What to Look for in a New Curriculum

This upcoming school year, our school will be looking at adopting a new high school ELA curriculum.  I have a very limited background when it comes to school districts and their adoption or development of curriculums.  I have seen many documents online as I have done my own research for my own, which was based solely on the incorporation of the state standards, researched-based strategies, and strong texts.

I have been through several textbook series and curriculum support presentations in my career, and this summer would be no different.  Before the presentations began, I sat down and made a list of all the features I would want the ideal ELA curriculum to have:

  • Standard-based lessons and activities
  • Reading, Speaking, Listening activities
  • Close Reading
  • A strong writing program
    • Synthesizing information presented into a product
    • “Beyond-the-text” assignments
    • MLA/APA/Citations/Plagiarism support
    • How to do research – online and in libraries
  • Rubrics
  • The text selection would be both rigor-appropriate, but also high interest
  • Technology & multimedia must be incorporated
  • Digital copies of the texts for the students and teachers
  • Differentiated options
  • Support for ELL/ESL students
  • A user-friendly interface
  • Support for teachers (professional development, customer service support)
  • Options for teachers to customize the content/assessments/assignments

Educator Question of the Day: What other features do you look for in a new curriculum?

March Currently & Goals

March Currently

Loving…that the weather is beginning to turn towards Spring, at least in Florida.  My poor family and friends up north are still suffering the Winter Blahs.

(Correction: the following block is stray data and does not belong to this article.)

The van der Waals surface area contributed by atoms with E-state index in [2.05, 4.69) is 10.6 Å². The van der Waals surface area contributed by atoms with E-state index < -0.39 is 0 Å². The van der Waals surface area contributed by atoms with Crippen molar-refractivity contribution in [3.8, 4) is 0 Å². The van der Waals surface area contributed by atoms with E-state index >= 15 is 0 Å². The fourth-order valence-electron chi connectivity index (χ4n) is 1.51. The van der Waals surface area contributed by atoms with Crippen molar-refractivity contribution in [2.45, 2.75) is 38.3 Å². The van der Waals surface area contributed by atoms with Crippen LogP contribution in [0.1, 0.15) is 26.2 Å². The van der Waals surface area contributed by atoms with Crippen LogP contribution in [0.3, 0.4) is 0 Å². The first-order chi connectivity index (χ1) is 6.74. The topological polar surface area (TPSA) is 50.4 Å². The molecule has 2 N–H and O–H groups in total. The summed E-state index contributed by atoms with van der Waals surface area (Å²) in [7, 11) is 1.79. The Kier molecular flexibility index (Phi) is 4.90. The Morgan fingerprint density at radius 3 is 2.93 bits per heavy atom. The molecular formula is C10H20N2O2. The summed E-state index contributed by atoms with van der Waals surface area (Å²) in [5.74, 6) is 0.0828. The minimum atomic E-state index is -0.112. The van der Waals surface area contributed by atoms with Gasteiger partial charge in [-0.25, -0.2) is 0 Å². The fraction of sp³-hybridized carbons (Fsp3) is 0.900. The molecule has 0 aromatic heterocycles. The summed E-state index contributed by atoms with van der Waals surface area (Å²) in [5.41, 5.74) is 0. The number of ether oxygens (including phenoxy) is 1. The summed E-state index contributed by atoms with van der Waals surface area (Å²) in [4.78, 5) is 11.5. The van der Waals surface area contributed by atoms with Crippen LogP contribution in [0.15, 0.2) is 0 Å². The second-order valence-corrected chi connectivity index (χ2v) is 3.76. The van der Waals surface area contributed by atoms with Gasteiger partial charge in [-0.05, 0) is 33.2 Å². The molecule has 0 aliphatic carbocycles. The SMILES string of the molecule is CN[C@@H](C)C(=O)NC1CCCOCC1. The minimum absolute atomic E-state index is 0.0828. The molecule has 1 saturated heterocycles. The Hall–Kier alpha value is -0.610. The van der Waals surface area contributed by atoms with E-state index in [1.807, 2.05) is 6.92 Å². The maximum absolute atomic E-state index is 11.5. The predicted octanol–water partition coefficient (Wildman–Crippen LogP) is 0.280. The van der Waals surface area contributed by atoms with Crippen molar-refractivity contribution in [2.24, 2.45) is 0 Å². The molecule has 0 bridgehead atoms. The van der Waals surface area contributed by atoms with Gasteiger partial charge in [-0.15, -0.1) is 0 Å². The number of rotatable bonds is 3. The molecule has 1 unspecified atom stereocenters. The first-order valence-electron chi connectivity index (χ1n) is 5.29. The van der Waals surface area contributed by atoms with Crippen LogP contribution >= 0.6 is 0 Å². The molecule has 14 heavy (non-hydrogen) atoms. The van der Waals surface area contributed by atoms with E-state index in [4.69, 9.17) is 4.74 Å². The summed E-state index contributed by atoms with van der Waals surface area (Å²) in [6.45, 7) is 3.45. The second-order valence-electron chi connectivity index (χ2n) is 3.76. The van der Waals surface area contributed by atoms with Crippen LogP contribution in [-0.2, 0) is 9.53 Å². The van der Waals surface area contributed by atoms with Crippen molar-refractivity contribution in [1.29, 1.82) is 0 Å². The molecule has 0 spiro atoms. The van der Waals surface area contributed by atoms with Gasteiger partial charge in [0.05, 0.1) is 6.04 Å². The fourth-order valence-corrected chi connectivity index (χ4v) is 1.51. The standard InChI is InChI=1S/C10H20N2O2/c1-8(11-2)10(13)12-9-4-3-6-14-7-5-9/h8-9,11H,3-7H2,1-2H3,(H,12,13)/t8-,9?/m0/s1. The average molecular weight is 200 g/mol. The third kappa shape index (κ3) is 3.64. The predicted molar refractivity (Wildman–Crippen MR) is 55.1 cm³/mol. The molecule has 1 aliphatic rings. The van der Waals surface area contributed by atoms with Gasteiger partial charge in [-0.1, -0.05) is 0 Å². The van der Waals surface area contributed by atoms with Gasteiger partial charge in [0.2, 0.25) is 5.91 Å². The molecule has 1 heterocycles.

Reading…Colorless Tsukuru Tazaki and His Years of Pilgrimage I just finished this book on Saturday; you can read my review here.  I’ve decided to return to The Goldfinch, but only so that I can read another Murakami novel next.

Watching…too many TV shows.  My DVR is full of trashy Bravo shows, but the thought of deleting them makes me sad.  Maybe I really do have an addiction.

Enjoying…Fresh Fruit Crepes from First Watch.

Preparing…my list of goals for the month.  I don’t want a repeat of ambiguous goals that may or may not be moving towards an endpoint.  These will be tangible and measurable, per the S.M.A.R.T. Goal assignment I require of my students.

Learning…about another form of rhetorical analysis for my AP Lang students via Mrs. Anderson at YA Love.

Feeling…grateful for an awesome mom who helped me prepare 14 crock pot/freezer dinners for March.  Each recipe made two freezer bags/crockpots-o-dinner


  • Cream of Celery Pork Tenderloin
  • Aloha Chicken
  • Thai Chicken
  • Applesauce Chicken
  • Salsa Chicken
  • Chicken Fajitas
  • Maple Pork

March Goals

  1. Reading: Complete The Goldfinch and begin 1Q84
  2. Financial: No takeout lunch/dinner for the month of March
  3. Wellness: Gym time five days a week
  4. Professionally: Finalize my ESOL endorsement paperwork
  5. House and Home: Vacuum the car


Teacher New Year’s Resolutions 2015

The Pensive Sloth blog offered up the Top 10 Teacher New Year’s Resolutions and I couldn’t resist sharing them with you.  Some are worth working on and others are just completely out of the question; I am a human after all!

Three resolutions I’m likely to attempt:


I have to compliment myself on being fairly punctual with my turnaround time with grading.  What I need to work on is giving more specific feedback on assignments, as opposed to “Good Job!” and “Awkward.”teacher-resolutions-4-lesson-plans

My lesson plans are always in on time, sometimes they are less than specific.  I want to work on creating a solid unit plan as opposed to getting by, week-to-week, by the skin of my teeth.


I am working on implementing more activities that are student-led as opposed to teacher-led.  This is tough for me, but we are all works in progress.  Baby steps are better than heels dug in.

Three resolutions that just ain’t gonna happen!


Let me clarify this one: I am not saying that I don’t find value in PD sessions, but I want to focus on the word “demeaning.”  More often than not, I find wisdom and insight from each PD sessions that we have, but there are also those presenters who come in with some flashy “new gimmick” that insult the intelligence of the teaching staff they are working with.  Just putting a new name on an old strategy doesn’t make it worth my time.

I think all teachers have a love/hate relationship with the copy machine.  We understand one another and accept the relationship.  When it’s bad, it’s horrible; when it’s good, it’s fabulous!

‘Nuff said.